Inventing the Future
13:16

Technology is transforming our world and our workplaces. With the quick pace of change, the future can be as unsettling as it is exciting. However, in this episode, Brian David Johnson says we can invent the future. As a futurist for major corporations who now teaches at Arizona State University, Johnson talks with host Dan LeDuc about how we can envision our futures and find paths to reach them. It’s a conversation with resonance—especially when considering this data point: 47 percent—that’s the share of jobs that researchers at Oxford University say are at risk of being overtaken by robots in the next two decades. To learn more, visit pewtrusts.org/afterthefact.

May 23, 2017
America’s National Parks: Upkeep Required
17:17

More than 331 million visits were made to America’s national parks last year—to hike stunning trails, drive scenic roads, and climb stairs in historic structures. But as the number of visitors has been growing, so have the maintenance needs for those trails, roads, and buildings. In this episode, The Pew Charitable Trusts explores that backlog of maintenance, which now totals more than $11.9 billion. Host Dan LeDuc speaks with Marcia Argust, director of Pew’s campaign to restore America’s parks; Phil Francis, a retired Blue Ridge Parkway superintendent who spent 40 years with the National Park Service (NPS); and Bryan Atchley, mayor of Sevierville, Tennessee, a gateway community to Great Smoky Mountains National Park. To learn more, visit pewtrusts.org/afterthefact. (Sounds of nature recorded by the NPS’ Jennifer Jerrett and Montana State University’s Acoustic Atlas.)

Apr 19, 2017
Public Attitudes on Childhood Vaccines
09:55

While concern about childhood immunization stirs debate, Pew Research Center finds that the vast majority of Americans—88 percent—believe that the benefits of vaccines outweigh the risks. In this episode, host Dan LeDuc discusses that data point and more on the study with Cary Funk, associate director of research on science and society at Pew Research Center. She is currently studying public attitudes about various scientific topics at the nonpartisan research organization, a subsidiary of The Pew Charitable Trusts. To listen and to learn more, visit pewtrusts.org/afterthefact.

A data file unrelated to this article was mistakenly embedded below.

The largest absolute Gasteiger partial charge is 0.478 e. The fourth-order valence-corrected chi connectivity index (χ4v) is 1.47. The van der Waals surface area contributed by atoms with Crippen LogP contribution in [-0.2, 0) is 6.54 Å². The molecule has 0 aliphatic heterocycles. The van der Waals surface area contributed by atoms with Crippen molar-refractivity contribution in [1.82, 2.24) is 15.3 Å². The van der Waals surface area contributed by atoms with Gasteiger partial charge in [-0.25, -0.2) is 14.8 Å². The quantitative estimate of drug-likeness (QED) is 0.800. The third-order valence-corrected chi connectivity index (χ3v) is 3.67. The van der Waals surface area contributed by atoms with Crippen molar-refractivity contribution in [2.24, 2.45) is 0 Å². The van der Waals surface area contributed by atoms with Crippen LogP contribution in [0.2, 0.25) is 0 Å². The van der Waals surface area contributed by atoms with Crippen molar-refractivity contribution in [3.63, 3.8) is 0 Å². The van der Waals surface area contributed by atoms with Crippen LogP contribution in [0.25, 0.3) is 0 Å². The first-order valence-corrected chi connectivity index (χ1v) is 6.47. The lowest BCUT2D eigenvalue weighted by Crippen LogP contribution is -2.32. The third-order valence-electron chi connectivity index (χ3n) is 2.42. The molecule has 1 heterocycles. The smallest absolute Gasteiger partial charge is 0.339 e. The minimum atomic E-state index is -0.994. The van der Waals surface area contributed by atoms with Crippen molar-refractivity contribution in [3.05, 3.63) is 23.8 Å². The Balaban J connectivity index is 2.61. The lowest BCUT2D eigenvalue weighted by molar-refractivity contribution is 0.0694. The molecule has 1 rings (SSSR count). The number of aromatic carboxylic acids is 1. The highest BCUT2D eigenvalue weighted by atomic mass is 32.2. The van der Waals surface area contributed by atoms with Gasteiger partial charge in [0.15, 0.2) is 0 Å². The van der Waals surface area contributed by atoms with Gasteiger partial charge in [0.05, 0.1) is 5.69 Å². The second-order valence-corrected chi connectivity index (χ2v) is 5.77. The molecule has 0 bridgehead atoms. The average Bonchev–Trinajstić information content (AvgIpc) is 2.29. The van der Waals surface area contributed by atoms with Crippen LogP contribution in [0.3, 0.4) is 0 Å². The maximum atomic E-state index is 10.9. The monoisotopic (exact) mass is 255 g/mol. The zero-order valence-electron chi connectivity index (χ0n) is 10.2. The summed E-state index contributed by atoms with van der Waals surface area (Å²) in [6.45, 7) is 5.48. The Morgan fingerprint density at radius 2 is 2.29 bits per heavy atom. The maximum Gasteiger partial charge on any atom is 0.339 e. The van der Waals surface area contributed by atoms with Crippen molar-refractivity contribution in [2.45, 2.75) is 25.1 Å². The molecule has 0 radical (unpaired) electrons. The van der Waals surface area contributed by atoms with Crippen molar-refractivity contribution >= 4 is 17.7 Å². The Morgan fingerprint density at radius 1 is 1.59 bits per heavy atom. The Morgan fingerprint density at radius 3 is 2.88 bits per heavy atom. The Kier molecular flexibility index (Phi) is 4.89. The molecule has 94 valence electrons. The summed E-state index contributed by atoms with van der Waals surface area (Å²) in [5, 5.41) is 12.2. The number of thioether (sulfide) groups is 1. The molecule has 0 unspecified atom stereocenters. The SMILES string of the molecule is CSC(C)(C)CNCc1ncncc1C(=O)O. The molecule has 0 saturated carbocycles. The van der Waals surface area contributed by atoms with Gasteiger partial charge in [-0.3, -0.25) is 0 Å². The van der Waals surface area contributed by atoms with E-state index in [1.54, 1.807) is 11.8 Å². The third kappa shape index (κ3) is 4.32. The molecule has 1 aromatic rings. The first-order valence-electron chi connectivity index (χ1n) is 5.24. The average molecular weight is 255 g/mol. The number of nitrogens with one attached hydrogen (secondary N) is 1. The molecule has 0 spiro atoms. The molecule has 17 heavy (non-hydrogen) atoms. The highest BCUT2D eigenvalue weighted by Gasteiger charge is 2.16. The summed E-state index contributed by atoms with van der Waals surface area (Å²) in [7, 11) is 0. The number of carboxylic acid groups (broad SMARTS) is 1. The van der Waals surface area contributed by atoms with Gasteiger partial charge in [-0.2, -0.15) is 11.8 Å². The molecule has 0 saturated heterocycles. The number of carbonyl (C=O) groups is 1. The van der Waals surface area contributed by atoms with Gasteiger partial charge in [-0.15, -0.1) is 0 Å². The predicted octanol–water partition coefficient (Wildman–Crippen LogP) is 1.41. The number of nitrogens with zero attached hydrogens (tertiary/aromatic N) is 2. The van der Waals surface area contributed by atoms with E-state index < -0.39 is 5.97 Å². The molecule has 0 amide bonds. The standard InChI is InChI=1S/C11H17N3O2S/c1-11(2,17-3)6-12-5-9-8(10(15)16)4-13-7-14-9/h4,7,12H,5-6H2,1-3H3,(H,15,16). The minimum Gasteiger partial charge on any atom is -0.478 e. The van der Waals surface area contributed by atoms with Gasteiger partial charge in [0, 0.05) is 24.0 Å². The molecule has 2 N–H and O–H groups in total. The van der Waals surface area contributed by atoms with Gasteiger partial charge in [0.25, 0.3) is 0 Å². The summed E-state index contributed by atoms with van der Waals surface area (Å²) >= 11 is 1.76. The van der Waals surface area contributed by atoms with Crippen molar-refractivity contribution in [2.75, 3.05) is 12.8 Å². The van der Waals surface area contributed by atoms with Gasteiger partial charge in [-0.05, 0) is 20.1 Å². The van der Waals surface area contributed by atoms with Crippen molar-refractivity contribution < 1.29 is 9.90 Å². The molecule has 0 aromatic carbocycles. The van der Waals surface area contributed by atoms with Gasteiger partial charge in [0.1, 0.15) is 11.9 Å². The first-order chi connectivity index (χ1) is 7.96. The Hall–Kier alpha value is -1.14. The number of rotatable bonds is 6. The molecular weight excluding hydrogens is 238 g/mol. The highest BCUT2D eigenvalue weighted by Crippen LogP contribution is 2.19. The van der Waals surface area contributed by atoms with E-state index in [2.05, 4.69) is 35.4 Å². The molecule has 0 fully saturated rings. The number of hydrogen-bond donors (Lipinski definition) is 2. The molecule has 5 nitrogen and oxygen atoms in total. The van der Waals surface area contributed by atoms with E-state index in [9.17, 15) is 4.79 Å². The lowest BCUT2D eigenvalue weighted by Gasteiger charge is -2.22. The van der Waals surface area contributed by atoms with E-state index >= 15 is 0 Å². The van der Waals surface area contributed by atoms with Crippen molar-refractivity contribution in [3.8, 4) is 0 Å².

Apr 05, 2017
Less Incarceration, Less Crime
19:23

States are finding new ways to get smart on crime and, in the process, changing how America views crime and punishment. After decades of rising prison populations, reforms in 33 states have helped cut the national incarceration rate by 13 percent since 2007. That data point drives this episode’s conversation about the new approaches, informed by research-based sentencing and corrections policies, that are slowing prison growth and helping communities become safer. Host Dan LeDuc speaks with Adam Gelb, director of Pew’s public safety performance project, as well as two leaders in South Carolina—state Senator Gerald Malloy (D), who has led his state’s reform efforts; and Bryan Stirling, state corrections director, who is implementing these transformative changes.

To listen and to learn more, visit pewtrusts.org/afterthefact.

Mar 20, 2017
The State of the American Dream
16:01

Struggling to pay bills and set aside savings? You’re in good company: 92 percent of Americans say financial stability is more important to them than moving up the economic ladder. That’s just about everybody, and it makes for a new version of the American Dream.  In this episode, Erin Currier, who researches family financial security for The Pew Charitable Trusts, explains why, even during this time of economic recovery, so many people are still feeling uneasy.  To listen and to learn more about that research, visit pewtrusts.org/afterthefact. It’s about the data and trends shaping your world.

Jan 31, 2017
Introducing After the Fact
01:00

Join experts from The Pew Charitable Trusts and other special guests for the story behind the numbers and trends shaping some of society’s biggest challenges. Whether it’s data on the financial plight of American families or research on how to protect the environment, you’ll hear evidence-based—and nonpartisan—conversations as we go after the facts that can inform, enlighten, and expand your worldview. 

Jan 09, 2017